What was the reasoning then behind this media-acclaimed TV show only lasting a few seasons? "It's two separate stories. First we were on ABC as Jim Brooks had a deal with them. So, we took them the show and they said up front that it wasn't a show for them as at the time they were a pure-family network and we were coming in with something that we wanted to be very edgy and smart with. ABC couldn't have been more supportive, but it just didn't work there and when they cancelled us we just didn't know where to go. The funny story is that after the first episode aired two days later my secretary walked in with a giant box which was full of hate mail! It was just too shocking for ABC, but when we went over to the Fox network we were considered very mild! So, we took the show to Fox where it should have been in the first place, and the President of Fox bought the show and in the year it took us in-between the time she bought it and the time it took us to get on the air she had been fired, a new President brought in ... and he just hated the show! And this is business as usual in TV. But yes, we were a certifiable hit for a while there and this new President was at Fox just long enough to kill 'The Critic'! That's his one legacy as he was only there a few months!"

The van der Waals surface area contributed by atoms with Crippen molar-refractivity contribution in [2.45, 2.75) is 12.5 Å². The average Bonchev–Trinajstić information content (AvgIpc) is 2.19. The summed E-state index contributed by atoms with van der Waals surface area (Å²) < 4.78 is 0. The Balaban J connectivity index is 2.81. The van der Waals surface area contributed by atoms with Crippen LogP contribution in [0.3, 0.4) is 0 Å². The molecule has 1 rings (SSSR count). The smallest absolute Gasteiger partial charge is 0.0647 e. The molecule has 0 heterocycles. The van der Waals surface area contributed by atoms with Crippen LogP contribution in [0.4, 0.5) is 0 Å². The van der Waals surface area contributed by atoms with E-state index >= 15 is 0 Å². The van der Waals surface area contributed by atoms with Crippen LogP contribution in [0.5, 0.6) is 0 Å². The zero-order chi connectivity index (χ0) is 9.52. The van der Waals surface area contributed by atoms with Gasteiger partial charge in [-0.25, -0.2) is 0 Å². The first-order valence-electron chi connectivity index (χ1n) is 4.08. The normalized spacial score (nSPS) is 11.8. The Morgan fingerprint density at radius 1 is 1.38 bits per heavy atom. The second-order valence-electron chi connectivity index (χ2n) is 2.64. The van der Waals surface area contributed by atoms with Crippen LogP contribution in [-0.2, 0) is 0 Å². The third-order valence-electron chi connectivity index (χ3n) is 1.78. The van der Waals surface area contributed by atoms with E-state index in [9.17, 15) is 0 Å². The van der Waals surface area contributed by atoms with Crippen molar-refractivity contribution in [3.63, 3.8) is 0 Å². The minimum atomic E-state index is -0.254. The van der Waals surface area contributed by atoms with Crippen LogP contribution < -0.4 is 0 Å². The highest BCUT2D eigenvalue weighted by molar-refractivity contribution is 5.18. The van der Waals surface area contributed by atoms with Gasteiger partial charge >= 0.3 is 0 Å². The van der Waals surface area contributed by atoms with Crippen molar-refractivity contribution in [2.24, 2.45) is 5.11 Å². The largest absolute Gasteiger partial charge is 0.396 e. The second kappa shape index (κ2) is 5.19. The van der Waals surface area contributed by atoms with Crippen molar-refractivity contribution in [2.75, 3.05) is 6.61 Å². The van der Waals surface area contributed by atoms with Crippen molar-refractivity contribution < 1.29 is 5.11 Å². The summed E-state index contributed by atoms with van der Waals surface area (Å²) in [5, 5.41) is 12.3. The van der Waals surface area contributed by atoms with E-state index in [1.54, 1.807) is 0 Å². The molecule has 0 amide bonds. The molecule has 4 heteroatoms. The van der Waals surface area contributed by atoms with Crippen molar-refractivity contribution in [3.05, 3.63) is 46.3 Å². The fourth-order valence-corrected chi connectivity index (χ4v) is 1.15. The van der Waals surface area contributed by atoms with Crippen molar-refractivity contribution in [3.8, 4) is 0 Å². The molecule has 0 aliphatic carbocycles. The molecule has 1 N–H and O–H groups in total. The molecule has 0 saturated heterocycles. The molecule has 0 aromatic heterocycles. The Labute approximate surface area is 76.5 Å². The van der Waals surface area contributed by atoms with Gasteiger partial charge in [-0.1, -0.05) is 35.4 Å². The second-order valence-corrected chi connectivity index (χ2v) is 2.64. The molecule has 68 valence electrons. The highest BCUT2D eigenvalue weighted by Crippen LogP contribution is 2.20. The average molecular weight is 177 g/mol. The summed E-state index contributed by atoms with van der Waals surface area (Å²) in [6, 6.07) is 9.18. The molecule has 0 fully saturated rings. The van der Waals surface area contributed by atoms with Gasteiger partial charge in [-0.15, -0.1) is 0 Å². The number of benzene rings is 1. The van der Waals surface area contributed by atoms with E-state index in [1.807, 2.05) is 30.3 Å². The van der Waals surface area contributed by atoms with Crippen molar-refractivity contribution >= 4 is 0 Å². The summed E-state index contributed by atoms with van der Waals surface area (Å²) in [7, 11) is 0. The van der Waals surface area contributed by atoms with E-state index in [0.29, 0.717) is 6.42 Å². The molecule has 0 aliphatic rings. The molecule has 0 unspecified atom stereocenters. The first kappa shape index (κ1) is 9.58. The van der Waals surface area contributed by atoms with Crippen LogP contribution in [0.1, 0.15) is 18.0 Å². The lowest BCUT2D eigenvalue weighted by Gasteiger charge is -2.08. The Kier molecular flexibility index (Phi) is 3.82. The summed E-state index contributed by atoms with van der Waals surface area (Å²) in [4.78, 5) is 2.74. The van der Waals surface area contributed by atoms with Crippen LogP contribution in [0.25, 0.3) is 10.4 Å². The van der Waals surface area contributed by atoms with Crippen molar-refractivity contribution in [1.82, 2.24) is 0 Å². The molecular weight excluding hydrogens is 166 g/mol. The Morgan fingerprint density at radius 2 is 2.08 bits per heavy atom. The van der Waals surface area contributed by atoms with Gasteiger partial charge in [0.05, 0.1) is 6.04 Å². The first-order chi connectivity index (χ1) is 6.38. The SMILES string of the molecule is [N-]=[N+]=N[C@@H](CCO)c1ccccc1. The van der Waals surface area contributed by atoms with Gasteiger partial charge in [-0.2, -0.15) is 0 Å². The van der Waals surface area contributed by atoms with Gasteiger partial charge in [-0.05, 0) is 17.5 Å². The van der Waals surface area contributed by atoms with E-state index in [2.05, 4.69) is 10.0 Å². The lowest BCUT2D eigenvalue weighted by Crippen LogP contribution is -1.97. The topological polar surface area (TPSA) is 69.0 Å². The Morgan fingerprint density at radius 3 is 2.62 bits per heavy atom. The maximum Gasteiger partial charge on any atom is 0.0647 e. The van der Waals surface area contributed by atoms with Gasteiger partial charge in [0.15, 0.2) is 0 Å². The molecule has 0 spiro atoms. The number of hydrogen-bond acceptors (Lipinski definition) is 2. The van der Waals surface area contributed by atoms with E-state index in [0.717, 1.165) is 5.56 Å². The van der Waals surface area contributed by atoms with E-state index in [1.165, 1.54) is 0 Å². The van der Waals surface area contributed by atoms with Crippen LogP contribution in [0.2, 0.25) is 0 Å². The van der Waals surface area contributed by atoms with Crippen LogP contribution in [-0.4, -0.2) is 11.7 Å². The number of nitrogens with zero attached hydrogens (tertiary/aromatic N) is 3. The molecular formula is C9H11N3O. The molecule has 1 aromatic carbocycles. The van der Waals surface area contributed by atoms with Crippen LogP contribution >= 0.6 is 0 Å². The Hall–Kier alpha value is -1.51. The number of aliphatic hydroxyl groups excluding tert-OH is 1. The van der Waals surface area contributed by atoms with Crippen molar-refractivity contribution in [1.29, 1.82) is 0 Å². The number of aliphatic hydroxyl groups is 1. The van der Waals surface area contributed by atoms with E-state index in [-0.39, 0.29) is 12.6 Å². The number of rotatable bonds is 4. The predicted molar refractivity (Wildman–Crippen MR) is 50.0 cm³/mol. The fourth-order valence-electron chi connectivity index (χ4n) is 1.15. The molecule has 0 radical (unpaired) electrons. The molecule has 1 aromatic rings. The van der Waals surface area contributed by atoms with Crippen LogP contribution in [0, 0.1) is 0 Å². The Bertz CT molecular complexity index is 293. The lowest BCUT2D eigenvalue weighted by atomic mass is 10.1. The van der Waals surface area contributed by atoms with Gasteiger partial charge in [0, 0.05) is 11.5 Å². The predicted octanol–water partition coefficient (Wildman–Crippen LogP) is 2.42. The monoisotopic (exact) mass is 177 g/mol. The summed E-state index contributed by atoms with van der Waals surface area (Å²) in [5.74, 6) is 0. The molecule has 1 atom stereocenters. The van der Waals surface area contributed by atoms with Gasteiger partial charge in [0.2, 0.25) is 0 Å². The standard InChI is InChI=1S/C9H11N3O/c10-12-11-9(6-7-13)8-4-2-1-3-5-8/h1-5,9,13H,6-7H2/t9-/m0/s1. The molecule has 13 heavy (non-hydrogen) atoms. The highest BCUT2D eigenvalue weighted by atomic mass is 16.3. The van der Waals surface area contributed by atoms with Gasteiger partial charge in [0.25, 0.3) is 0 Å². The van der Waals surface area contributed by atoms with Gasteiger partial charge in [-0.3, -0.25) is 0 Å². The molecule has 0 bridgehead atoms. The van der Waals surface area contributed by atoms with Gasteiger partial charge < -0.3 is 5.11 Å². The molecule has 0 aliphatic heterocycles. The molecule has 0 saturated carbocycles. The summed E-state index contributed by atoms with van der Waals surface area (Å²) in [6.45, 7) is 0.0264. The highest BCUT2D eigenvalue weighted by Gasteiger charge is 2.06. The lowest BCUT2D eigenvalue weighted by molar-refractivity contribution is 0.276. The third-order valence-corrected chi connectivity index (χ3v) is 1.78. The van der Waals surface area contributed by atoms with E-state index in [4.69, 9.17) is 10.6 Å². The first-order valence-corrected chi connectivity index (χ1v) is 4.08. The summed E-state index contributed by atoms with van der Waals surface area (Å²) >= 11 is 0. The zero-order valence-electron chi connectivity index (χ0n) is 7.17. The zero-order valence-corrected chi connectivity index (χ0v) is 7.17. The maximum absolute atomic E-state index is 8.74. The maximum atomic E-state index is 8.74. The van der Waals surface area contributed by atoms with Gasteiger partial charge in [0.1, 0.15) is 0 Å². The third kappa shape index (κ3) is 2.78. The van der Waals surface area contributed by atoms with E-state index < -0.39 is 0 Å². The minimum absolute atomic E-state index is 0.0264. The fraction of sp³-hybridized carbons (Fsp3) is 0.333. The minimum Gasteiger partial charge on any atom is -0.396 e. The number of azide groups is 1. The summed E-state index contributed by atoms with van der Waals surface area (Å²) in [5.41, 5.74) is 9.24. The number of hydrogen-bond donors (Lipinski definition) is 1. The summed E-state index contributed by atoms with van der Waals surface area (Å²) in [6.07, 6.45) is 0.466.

What was one of the most inventive and universally-lauded episodes that
you aired that comes instantly to mind? "My favorite episode is the one that had Siskel & Ebert on it. And you have to remember that at this time ten years ago were considered THE most powerful men in Hollywood. And it was an episode where they split up and our critic Jay Sherman is auditioning to be either one of their partners. It was just a particularly great episode and everything worked and it was very funny. They were so eager to please and we even got them to sing! It was just a very solid episode."